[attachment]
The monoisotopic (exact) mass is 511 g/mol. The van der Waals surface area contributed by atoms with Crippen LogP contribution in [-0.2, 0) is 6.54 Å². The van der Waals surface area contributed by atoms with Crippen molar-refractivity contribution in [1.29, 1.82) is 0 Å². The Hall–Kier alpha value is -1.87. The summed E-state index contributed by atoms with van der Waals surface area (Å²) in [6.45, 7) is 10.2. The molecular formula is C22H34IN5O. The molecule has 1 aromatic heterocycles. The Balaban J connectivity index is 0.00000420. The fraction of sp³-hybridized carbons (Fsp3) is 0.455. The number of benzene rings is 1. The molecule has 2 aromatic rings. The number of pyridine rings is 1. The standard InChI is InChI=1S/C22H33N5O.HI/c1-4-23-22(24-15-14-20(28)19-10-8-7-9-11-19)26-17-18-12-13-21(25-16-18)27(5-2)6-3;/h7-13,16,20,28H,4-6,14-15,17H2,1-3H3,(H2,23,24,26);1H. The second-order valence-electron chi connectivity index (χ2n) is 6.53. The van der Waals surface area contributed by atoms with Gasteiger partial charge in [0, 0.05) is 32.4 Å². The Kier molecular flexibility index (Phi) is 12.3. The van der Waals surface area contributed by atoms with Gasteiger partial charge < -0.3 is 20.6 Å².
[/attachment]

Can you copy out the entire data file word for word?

The monoisotopic (exact) mass is 511 g/mol. The van der Waals surface area contributed by atoms with Crippen LogP contribution in [-0.2, 0) is 6.54 Å². The van der Waals surface area contributed by atoms with Crippen molar-refractivity contribution in [1.29, 1.82) is 0 Å². The Hall–Kier alpha value is -1.87. The summed E-state index contributed by atoms with van der Waals surface area (Å²) in [6.45, 7) is 10.2. The molecular formula is C22H34IN5O. The molecule has 1 aromatic heterocycles. The Balaban J connectivity index is 0.00000420. The fraction of sp³-hybridized carbons (Fsp3) is 0.455. The number of benzene rings is 1. The molecule has 2 aromatic rings. The number of pyridine rings is 1. The standard InChI is InChI=1S/C22H33N5O.HI/c1-4-23-22(24-15-14-20(28)19-10-8-7-9-11-19)26-17-18-12-13-21(25-16-18)27(5-2)6-3;/h7-13,16,20,28H,4-6,14-15,17H2,1-3H3,(H2,23,24,26);1H. The second-order valence-electron chi connectivity index (χ2n) is 6.53. The van der Waals surface area contributed by atoms with Gasteiger partial charge in [0, 0.05) is 32.4 Å². The Kier molecular flexibility index (Phi) is 12.3. The van der Waals surface area contributed by atoms with Gasteiger partial charge < -0.3 is 20.6 Å².